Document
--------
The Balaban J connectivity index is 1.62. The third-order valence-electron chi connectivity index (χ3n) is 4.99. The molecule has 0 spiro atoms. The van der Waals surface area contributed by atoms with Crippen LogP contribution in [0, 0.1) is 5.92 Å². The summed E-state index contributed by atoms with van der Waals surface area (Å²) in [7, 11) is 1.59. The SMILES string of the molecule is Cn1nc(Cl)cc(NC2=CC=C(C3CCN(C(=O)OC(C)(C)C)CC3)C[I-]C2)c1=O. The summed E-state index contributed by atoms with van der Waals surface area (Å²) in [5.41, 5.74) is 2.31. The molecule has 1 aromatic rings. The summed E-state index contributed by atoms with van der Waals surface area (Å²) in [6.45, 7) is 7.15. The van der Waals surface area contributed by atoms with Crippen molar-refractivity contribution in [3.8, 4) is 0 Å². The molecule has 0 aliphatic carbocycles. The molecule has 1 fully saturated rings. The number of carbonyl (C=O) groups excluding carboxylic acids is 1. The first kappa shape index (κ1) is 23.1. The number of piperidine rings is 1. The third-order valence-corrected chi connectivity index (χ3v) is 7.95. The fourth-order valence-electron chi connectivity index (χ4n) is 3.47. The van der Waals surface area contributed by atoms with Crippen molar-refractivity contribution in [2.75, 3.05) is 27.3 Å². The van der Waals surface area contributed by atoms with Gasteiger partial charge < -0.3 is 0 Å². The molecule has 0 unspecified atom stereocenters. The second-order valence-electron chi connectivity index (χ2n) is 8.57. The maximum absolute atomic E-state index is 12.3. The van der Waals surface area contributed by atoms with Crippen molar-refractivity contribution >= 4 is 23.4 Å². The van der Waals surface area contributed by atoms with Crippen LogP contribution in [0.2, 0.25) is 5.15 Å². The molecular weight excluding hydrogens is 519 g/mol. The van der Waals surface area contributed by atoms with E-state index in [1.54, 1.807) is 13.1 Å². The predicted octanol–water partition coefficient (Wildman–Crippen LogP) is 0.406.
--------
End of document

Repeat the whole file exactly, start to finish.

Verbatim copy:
The Balaban J connectivity index is 1.62. The third-order valence-electron chi connectivity index (χ3n) is 4.99. The molecule has 0 spiro atoms. The van der Waals surface area contributed by atoms with Crippen LogP contribution in [0, 0.1) is 5.92 Å². The summed E-state index contributed by atoms with van der Waals surface area (Å²) in [7, 11) is 1.59. The SMILES string of the molecule is Cn1nc(Cl)cc(NC2=CC=C(C3CCN(C(=O)OC(C)(C)C)CC3)C[I-]C2)c1=O. The summed E-state index contributed by atoms with van der Waals surface area (Å²) in [5.41, 5.74) is 2.31. The molecule has 1 aromatic rings. The summed E-state index contributed by atoms with van der Waals surface area (Å²) in [6.45, 7) is 7.15. The van der Waals surface area contributed by atoms with Crippen molar-refractivity contribution in [3.8, 4) is 0 Å². The molecule has 0 aliphatic carbocycles. The molecule has 1 fully saturated rings. The number of carbonyl (C=O) groups excluding carboxylic acids is 1. The first kappa shape index (κ1) is 23.1. The number of piperidine rings is 1. The third-order valence-corrected chi connectivity index (χ3v) is 7.95. The fourth-order valence-electron chi connectivity index (χ4n) is 3.47. The van der Waals surface area contributed by atoms with Crippen molar-refractivity contribution in [2.75, 3.05) is 27.3 Å². The van der Waals surface area contributed by atoms with Gasteiger partial charge < -0.3 is 0 Å². The molecule has 0 unspecified atom stereocenters. The second-order valence-electron chi connectivity index (χ2n) is 8.57. The maximum absolute atomic E-state index is 12.3. The van der Waals surface area contributed by atoms with Crippen molar-refractivity contribution >= 4 is 23.4 Å². The van der Waals surface area contributed by atoms with Crippen LogP contribution in [0.2, 0.25) is 5.15 Å². The molecular weight excluding hydrogens is 519 g/mol. The van der Waals surface area contributed by atoms with E-state index in [1.54, 1.807) is 13.1 Å². The predicted octanol–water partition coefficient (Wildman–Crippen LogP) is 0.406.